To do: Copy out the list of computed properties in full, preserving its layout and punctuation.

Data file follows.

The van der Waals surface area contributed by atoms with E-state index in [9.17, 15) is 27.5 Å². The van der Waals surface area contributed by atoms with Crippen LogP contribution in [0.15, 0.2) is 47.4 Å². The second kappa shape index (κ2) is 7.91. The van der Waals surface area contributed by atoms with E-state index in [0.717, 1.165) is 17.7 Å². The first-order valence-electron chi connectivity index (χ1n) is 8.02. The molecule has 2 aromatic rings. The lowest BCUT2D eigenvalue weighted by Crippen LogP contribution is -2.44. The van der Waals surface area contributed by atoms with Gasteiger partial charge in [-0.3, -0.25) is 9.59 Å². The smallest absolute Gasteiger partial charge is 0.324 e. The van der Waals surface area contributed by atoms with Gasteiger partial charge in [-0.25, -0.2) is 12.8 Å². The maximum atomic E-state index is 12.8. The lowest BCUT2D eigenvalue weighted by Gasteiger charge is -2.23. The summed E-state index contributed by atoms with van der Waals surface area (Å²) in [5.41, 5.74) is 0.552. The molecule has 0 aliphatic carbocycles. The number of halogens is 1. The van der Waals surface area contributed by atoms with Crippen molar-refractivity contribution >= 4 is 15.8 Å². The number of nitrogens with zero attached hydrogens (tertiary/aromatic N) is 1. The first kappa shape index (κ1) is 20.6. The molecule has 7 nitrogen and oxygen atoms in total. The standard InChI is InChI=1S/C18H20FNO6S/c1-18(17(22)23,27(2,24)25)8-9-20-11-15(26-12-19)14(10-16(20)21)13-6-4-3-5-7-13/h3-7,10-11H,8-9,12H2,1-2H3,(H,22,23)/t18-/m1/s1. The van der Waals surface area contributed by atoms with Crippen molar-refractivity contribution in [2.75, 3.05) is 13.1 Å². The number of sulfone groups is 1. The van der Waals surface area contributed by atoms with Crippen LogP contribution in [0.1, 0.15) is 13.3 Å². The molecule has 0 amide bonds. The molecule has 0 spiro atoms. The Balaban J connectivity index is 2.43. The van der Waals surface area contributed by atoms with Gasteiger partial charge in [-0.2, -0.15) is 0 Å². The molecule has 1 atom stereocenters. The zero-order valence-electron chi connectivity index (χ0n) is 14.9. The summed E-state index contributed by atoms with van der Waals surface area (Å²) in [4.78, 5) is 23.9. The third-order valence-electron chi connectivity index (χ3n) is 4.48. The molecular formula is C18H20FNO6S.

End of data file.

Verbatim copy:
The van der Waals surface area contributed by atoms with E-state index in [9.17, 15) is 27.5 Å². The van der Waals surface area contributed by atoms with Crippen LogP contribution in [0.15, 0.2) is 47.4 Å². The second kappa shape index (κ2) is 7.91. The van der Waals surface area contributed by atoms with E-state index in [0.717, 1.165) is 17.7 Å². The first-order valence-electron chi connectivity index (χ1n) is 8.02. The molecule has 2 aromatic rings. The lowest BCUT2D eigenvalue weighted by Crippen LogP contribution is -2.44. The van der Waals surface area contributed by atoms with Gasteiger partial charge in [-0.3, -0.25) is 9.59 Å². The smallest absolute Gasteiger partial charge is 0.324 e. The van der Waals surface area contributed by atoms with Gasteiger partial charge in [-0.25, -0.2) is 12.8 Å². The maximum atomic E-state index is 12.8. The lowest BCUT2D eigenvalue weighted by Gasteiger charge is -2.23. The summed E-state index contributed by atoms with van der Waals surface area (Å²) in [5.41, 5.74) is 0.552. The molecule has 0 aliphatic carbocycles. The number of halogens is 1. The van der Waals surface area contributed by atoms with Crippen molar-refractivity contribution >= 4 is 15.8 Å². The number of nitrogens with zero attached hydrogens (tertiary/aromatic N) is 1. The first kappa shape index (κ1) is 20.6. The molecule has 7 nitrogen and oxygen atoms in total. The standard InChI is InChI=1S/C18H20FNO6S/c1-18(17(22)23,27(2,24)25)8-9-20-11-15(26-12-19)14(10-16(20)21)13-6-4-3-5-7-13/h3-7,10-11H,8-9,12H2,1-2H3,(H,22,23)/t18-/m1/s1. The van der Waals surface area contributed by atoms with Crippen molar-refractivity contribution in [2.75, 3.05) is 13.1 Å². The number of sulfone groups is 1. The van der Waals surface area contributed by atoms with Crippen LogP contribution in [0.1, 0.15) is 13.3 Å². The molecule has 0 amide bonds. The molecule has 0 spiro atoms. The Balaban J connectivity index is 2.43. The van der Waals surface area contributed by atoms with Gasteiger partial charge in [-0.2, -0.15) is 0 Å². The molecule has 1 atom stereocenters. The zero-order valence-electron chi connectivity index (χ0n) is 14.9. The summed E-state index contributed by atoms with van der Waals surface area (Å²) in [4.78, 5) is 23.9. The third-order valence-electron chi connectivity index (χ3n) is 4.48. The molecular formula is C18H20FNO6S.